Thank you, Tony Dicola.
Again, this is only necessary if you want a digital aspect of this tutorial.
Step 4: Set Up Processing Sketches (the Visual Aspect)
So here comes the visual aspect of this tutorial.
Once you have everything wired and connected, run the Arduino sketches.
Run Standard Firmata.ino and Bunny.ino file and make sure no errors pop up (make sure the correct serial port are established).
With processing, make sure you download it https://processing.org/download and have these libraries installed.
Arduino (Should be in the Processing library downloads folder).
LeapMotion P5 (for reference of fingers and hand: https://github.com/mrzl/LeapMotionP5)
for digital component (optional)...
saito obj loader (also, have a 3D model. Should be in the library folder for Processing).
1) Here is the LEAPMotion sketch that I have been using with minor edits(such as the com serial port and 3D model for instance). This sketch runs with the Standard Firmata Arduino IDE from the previous step. Again, make sure that files are in the correct assets directory so that when you call it in the sketch, everything runs smoothly. This is the LEAPMotion gesture control that moves the pan and tilt servos. Run this sketch.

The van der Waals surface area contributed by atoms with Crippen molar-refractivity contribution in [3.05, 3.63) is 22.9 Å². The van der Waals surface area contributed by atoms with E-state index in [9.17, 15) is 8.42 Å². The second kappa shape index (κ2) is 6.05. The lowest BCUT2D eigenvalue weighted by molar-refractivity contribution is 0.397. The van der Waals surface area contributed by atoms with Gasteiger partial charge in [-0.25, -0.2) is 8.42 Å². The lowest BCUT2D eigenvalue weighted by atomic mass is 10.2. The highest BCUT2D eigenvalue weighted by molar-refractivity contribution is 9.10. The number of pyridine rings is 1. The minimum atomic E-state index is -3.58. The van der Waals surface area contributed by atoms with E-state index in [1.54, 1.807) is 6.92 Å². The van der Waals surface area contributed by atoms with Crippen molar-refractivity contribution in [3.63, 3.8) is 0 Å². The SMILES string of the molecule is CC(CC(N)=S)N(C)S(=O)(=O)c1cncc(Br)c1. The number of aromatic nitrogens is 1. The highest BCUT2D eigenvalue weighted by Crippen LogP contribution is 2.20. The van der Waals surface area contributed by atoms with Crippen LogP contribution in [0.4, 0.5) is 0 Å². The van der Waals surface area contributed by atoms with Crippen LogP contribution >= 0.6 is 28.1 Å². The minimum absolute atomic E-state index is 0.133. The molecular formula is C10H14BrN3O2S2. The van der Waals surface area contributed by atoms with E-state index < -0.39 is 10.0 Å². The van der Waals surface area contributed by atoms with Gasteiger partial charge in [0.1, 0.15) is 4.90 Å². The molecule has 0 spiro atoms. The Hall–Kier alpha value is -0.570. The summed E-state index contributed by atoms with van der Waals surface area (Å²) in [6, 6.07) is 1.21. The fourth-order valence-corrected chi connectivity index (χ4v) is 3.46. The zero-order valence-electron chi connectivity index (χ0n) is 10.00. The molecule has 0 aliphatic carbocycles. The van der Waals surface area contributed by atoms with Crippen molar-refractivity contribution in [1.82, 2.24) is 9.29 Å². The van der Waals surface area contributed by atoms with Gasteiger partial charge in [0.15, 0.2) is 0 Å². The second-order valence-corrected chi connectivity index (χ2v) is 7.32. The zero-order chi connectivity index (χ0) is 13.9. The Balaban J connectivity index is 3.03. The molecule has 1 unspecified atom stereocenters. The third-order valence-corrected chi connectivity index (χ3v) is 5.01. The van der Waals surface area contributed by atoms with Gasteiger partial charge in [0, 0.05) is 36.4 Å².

2) Here is the sketch that takes care of the sensor information which dictates the orientation of the 3D model. This sketch runs when the bunny.ino file is already running from the previous step. Finally, run this sketch. Make sure that this matches the COM port attached to the bunny.ino from the previous step. This will translate the data from your hand that the LEAPMotion is recording into the servos and the sensor/digital aspect of this tutorial as demonstrated in the GIFS.
Step 5: Things to Remember and Other Stuff...
Just make sure the COM Ports in the Arduino IDE's and the device manager are defined and remember which Arduino pairs with which Processing sketch. All in all, there is only 2 Processing sketches and 2 Arduino IDE's. Make sure your assets are in their proper settings so calling them should not be difficult.
I had fun making this and there were some struggles, obviously, this is a rather meticulous process but it functions and works. Just like all of you reading this, I am still learning.
Feel free to ask questions and I will do my best to answer them. Also, post your successes and/or critiques/criticisms.
If there are any problems with Processing or Arduino, consider downloading previous versions. I had success with Processing 2 but I believe any Arduino version should work.
**Final note, check out my winning solution for John Deere's quest for "connected robotic construction equipment" over on Mindsumo. In my solution, I explain how "motion capture can act as the necessary input of human motion and simultaneously command both backhoe and excavator systems" using the techniques and processes explained in this Instructable. I believe this Instructable demonstrates the capacity of human integration with automation and acts as a perfect physical computing study for anyone who wants to learn more this developing field.